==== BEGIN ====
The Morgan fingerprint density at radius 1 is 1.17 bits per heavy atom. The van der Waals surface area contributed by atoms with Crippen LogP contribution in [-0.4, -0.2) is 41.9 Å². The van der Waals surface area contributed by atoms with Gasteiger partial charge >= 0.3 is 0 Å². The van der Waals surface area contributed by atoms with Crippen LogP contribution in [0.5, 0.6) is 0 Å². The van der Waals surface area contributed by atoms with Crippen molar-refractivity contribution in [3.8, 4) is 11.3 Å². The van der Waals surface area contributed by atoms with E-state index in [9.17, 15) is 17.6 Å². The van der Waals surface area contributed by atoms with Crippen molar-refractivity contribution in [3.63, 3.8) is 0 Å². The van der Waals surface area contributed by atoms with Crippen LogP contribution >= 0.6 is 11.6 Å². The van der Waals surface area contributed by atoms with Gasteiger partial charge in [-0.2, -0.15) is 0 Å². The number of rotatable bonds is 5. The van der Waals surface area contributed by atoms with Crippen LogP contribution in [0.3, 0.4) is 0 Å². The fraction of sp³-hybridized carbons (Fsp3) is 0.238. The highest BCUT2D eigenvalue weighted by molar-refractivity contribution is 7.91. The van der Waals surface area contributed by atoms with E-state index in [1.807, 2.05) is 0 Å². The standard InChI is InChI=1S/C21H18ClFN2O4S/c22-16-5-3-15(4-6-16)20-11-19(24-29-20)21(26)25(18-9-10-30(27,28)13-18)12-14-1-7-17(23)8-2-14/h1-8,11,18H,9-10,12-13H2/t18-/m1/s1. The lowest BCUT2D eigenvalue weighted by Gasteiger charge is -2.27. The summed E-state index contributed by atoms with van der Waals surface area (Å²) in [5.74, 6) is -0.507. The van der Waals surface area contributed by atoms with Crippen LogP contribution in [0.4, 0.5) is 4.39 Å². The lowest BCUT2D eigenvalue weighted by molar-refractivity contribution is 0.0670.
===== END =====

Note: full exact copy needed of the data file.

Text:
The Morgan fingerprint density at radius 1 is 1.17 bits per heavy atom. The van der Waals surface area contributed by atoms with Crippen LogP contribution in [-0.4, -0.2) is 41.9 Å². The van der Waals surface area contributed by atoms with Gasteiger partial charge >= 0.3 is 0 Å². The van der Waals surface area contributed by atoms with Crippen LogP contribution in [0.5, 0.6) is 0 Å². The van der Waals surface area contributed by atoms with Crippen molar-refractivity contribution in [3.8, 4) is 11.3 Å². The van der Waals surface area contributed by atoms with E-state index in [9.17, 15) is 17.6 Å². The van der Waals surface area contributed by atoms with Crippen molar-refractivity contribution in [3.63, 3.8) is 0 Å². The van der Waals surface area contributed by atoms with Crippen LogP contribution >= 0.6 is 11.6 Å². The van der Waals surface area contributed by atoms with Gasteiger partial charge in [-0.2, -0.15) is 0 Å². The number of rotatable bonds is 5. The van der Waals surface area contributed by atoms with Crippen LogP contribution in [0.3, 0.4) is 0 Å². The fraction of sp³-hybridized carbons (Fsp3) is 0.238. The highest BCUT2D eigenvalue weighted by molar-refractivity contribution is 7.91. The van der Waals surface area contributed by atoms with E-state index in [1.807, 2.05) is 0 Å². The standard InChI is InChI=1S/C21H18ClFN2O4S/c22-16-5-3-15(4-6-16)20-11-19(24-29-20)21(26)25(18-9-10-30(27,28)13-18)12-14-1-7-17(23)8-2-14/h1-8,11,18H,9-10,12-13H2/t18-/m1/s1. The lowest BCUT2D eigenvalue weighted by Gasteiger charge is -2.27. The summed E-state index contributed by atoms with van der Waals surface area (Å²) in [5.74, 6) is -0.507. The van der Waals surface area contributed by atoms with Crippen LogP contribution in [0.4, 0.5) is 4.39 Å². The lowest BCUT2D eigenvalue weighted by molar-refractivity contribution is 0.0670.